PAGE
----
Andrew David Thaler writes:
If you are engaged in the work of being an ally and genuinely believe that addressing issues of oppression and privilege in your community is a worthwhile goal, being called out on your privilege is akin to being informed that your fly is down….
How you respond to that criticism makes the difference between self-identifying as an ally, and actually being an ally.
Here’s the point that made me go ALL THE WAY IN, like “caught the Holy Ghost, got stiff, fell to the floor” in:
…Here’s the thing: It is not the responsibility of the person who told you your fly is down to also take you shopping for new pants. It is not the responsibility of the person who called you out on you privilege to educate you. That is your responsibility.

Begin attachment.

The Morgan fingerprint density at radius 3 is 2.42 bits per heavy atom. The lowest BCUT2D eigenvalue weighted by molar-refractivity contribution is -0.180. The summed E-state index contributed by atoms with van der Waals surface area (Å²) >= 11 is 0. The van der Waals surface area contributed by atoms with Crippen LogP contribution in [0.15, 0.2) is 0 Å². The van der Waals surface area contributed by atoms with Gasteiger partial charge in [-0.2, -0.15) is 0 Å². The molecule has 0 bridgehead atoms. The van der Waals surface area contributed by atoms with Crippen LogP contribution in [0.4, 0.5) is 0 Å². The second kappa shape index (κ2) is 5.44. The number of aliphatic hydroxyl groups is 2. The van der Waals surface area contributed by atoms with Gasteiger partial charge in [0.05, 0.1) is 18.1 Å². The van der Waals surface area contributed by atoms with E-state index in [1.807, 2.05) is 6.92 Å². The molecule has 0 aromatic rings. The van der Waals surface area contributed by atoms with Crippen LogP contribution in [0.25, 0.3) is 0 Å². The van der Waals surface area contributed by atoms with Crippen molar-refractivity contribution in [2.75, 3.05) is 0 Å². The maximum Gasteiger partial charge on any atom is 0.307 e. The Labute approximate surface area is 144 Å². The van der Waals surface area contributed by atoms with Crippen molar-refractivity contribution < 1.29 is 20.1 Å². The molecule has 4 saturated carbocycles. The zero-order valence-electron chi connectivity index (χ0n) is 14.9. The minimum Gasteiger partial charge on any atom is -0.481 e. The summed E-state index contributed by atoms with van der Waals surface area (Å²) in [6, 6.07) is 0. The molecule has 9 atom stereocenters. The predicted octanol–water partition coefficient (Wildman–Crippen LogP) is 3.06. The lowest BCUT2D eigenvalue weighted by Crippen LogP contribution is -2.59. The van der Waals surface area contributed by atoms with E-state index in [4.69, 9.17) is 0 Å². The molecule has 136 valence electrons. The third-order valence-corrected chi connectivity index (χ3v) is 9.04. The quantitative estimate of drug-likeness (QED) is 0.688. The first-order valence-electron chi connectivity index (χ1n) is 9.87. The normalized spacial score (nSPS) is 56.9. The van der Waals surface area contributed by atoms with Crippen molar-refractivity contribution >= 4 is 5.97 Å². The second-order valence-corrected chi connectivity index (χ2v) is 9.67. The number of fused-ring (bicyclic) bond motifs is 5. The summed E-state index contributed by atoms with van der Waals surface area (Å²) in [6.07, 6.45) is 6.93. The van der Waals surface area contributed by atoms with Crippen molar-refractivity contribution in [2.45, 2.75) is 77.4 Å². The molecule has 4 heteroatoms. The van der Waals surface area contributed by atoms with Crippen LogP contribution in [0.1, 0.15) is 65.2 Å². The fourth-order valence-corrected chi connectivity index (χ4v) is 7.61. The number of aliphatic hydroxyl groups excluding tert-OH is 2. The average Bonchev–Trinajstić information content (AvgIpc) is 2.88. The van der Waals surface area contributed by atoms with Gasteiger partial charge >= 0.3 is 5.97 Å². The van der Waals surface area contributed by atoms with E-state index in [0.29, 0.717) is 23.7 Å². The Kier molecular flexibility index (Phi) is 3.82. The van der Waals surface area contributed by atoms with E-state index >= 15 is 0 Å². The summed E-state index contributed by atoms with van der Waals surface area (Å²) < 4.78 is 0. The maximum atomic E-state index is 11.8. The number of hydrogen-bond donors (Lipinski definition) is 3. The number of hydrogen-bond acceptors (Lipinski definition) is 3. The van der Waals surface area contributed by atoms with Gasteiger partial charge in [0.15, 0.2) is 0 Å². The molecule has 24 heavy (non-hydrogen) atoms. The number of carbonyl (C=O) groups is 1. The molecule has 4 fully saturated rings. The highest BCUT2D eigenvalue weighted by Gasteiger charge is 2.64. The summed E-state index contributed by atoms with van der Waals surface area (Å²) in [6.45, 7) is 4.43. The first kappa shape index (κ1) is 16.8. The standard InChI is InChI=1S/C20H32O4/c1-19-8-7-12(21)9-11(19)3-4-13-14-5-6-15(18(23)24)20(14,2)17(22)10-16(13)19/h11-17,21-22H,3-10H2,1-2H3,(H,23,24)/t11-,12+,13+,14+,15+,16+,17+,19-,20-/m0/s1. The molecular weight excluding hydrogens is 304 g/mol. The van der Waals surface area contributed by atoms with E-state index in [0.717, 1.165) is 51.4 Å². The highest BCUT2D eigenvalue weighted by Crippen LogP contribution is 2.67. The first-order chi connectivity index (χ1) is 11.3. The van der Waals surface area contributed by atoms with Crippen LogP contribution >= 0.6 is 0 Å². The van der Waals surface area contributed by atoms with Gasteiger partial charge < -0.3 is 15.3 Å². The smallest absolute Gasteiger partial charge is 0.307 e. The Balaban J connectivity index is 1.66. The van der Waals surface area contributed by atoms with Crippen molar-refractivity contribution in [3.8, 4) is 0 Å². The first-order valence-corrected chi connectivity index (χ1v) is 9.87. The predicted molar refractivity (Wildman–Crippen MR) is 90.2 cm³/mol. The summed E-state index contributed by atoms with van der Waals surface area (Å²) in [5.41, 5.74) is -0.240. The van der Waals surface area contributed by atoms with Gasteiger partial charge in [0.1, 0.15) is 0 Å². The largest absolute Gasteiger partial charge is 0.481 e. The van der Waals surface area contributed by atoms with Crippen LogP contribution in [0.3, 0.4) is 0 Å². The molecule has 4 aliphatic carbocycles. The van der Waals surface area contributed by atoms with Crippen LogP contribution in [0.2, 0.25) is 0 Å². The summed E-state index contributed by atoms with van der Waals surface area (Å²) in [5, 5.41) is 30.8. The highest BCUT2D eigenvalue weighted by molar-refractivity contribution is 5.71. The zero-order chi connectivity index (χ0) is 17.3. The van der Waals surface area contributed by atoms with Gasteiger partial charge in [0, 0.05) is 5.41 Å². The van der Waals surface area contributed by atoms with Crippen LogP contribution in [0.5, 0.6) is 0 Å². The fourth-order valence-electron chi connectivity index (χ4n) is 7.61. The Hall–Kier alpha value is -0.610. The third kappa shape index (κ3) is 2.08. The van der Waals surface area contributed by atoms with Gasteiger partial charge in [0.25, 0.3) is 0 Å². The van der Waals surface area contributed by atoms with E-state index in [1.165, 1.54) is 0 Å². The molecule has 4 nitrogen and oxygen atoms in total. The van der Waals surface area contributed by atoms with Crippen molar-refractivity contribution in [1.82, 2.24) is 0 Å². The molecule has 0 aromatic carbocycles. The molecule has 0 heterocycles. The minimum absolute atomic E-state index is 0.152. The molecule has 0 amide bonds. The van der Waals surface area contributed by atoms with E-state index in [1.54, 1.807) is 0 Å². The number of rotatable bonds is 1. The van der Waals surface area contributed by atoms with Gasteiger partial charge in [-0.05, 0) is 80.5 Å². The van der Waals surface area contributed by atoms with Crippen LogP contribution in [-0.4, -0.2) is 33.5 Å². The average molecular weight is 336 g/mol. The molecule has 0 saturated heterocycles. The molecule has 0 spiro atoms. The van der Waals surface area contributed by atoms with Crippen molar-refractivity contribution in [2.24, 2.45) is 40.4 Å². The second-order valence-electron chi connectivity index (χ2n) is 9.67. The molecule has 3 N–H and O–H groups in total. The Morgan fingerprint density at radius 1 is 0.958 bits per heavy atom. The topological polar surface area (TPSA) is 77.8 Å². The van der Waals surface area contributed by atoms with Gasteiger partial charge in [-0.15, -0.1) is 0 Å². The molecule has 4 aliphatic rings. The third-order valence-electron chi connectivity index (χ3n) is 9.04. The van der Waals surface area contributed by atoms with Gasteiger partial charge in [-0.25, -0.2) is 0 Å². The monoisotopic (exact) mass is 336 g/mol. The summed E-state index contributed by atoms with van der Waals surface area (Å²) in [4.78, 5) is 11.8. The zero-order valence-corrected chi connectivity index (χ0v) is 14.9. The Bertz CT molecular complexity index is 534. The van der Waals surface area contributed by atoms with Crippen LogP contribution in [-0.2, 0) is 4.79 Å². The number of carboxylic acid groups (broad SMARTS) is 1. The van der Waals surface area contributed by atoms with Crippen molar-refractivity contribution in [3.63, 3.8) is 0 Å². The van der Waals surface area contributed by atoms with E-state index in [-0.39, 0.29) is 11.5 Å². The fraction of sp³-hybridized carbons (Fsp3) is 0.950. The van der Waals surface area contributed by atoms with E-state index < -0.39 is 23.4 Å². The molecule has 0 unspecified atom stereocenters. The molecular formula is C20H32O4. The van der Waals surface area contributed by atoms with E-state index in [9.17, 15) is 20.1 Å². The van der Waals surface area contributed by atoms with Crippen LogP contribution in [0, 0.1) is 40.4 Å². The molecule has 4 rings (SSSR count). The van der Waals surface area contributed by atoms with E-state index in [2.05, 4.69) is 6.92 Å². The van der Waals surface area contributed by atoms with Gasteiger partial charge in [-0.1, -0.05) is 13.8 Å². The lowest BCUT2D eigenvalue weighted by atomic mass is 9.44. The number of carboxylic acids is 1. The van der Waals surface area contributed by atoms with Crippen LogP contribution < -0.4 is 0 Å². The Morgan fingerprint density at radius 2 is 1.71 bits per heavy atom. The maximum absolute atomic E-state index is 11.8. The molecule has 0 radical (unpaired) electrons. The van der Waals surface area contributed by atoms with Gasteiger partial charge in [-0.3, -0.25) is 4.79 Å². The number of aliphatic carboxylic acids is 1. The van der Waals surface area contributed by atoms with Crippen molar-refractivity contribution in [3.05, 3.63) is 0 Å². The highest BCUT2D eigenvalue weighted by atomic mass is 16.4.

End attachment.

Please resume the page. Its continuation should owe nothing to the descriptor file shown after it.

Thaler prescribes a three-step remedy: “Fix the problem. Thank them. Move forward.”
That’s it. No faux apology, no defensiveness, no whining. Folks who need to read this: Ani DiFranco, 97.3 percent of the commenters on all of my columns that have to deal with race, poor people, people who are poor and black/brown, GLBT people, or any other marginalized group. And me. I have privilege (hetero, able-bodied, culturally Christian) and I’m not always aware of it. So this sermon is for me too. The doors of the church are now open.